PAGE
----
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Diamond Dads: Baseball, Fatherhood, and the Gospel, Part I

April 6, 2009


Today marks the opening day of Major League Baseball season. As fans of baseball (and spring!)  here at Gender Blog, we begin the week with a well-done two-part series by David Prince on baseball and biblical manhood. Part II will appear on Tuesday.

I heard the words blare from the car radio and received them with that uneasy pang in the pit of my stomach, the kind that comes when you hear really bad news. The radio show host said it without hesitation as if nothing was at stake, “America’s new favorite pastime . . . football.” The worst part was, as he ran through his list of reasons for asserting that football is more popular in America than baseball, I knew he was right.

It is likely that you receive this news with a yawn, but not me. I enjoy football. I used to coach high school football, and there is certainly something special about Friday night lights. The pomp and circumstance of a college football Saturday is a sight to behold: marching bands, fight songs, cheers, grilling out and watching a game with 70,000 friends who all decided to wear the same color is its own unique pleasure. But while I enjoy football, I love baseball. My delight for the game is close to that of George Will when he asserted that “Baseball is Heaven’s gift to mortals.”

Famed Baltimore Orioles manager Earl Weaver when he was being interviewed by a reporter concerned he might need to leave the dugout so Weaver could give his pre-game pep talk replied, “This ain't football. We do this every day.” There is a rhythm and pace to baseball that synchs up to the rhythm and pace of real life. Baseball rewards persistence in the face of managed failure. The rosters of the Major League All-Star game are filled with hitters who fail seventy percent of the time. There are no perfect seasons in baseball and that ought to be one of the treasures embraced by every fan that drives, walks, or rides a bike away from the park.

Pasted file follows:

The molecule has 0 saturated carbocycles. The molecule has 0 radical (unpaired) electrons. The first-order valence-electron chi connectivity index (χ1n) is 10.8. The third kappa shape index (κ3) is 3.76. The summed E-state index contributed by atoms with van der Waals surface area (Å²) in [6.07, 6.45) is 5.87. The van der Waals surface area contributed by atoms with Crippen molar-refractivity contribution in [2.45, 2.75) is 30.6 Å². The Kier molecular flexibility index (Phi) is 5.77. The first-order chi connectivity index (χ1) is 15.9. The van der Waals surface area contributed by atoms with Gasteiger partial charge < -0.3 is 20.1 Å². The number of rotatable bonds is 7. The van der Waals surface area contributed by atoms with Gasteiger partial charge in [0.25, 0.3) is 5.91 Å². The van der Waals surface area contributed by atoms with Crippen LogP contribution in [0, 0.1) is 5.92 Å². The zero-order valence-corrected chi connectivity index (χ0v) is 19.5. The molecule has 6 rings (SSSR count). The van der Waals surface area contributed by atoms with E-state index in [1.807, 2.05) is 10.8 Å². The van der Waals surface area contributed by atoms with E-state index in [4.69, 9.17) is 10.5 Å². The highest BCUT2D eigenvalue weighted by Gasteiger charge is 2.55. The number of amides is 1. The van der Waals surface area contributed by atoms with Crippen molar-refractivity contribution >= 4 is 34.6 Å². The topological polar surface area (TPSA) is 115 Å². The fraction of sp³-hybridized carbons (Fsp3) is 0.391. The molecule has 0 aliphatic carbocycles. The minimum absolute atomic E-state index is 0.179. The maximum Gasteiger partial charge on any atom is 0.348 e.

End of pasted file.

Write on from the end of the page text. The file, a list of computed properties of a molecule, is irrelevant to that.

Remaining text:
Baseball is not played in something as impersonal as a stadium with a playing surface possessing the exact, cookie cutter, dimensions of every other teams playing surface. Rather, baseball is played in a park, on a field which shares the beauty of its diamond with every other baseball field, but which possesses its own unique character as well. The pre-game ground rules are a declaration of the glorious individuality of every ball park whether it has a green monster, a short porch, or a hole in the chain link fence.

Even in the wake of baseball’s steroid era a glance at the players who compete at the highest level serves as a constant reminder that the key to success is not monstrous height or superhuman body mass. It was only a handful of years ago that the world watched as the World Series M.V.P. trophy was hoisted by 5’7” David Eckstein who is listed as weighing 175 pounds, which, if true, must mean he was weighed wearing full uniform and spikes. At that moment I saw a gleam of hope in my sons eyes that they do not possess when a seven footer dunks or a 350 pound lineman sacks a quarterback while running faster than they could travel while riding their bikes. Fat, chubby, tall, short, muscle-bound, skinny, fast, and painfully slow are all represented among our baseball heroes and even among the elite enshrined in Cooperstown. Just like its parks, baseball’s heroes possess an odd sort of everyday beauty.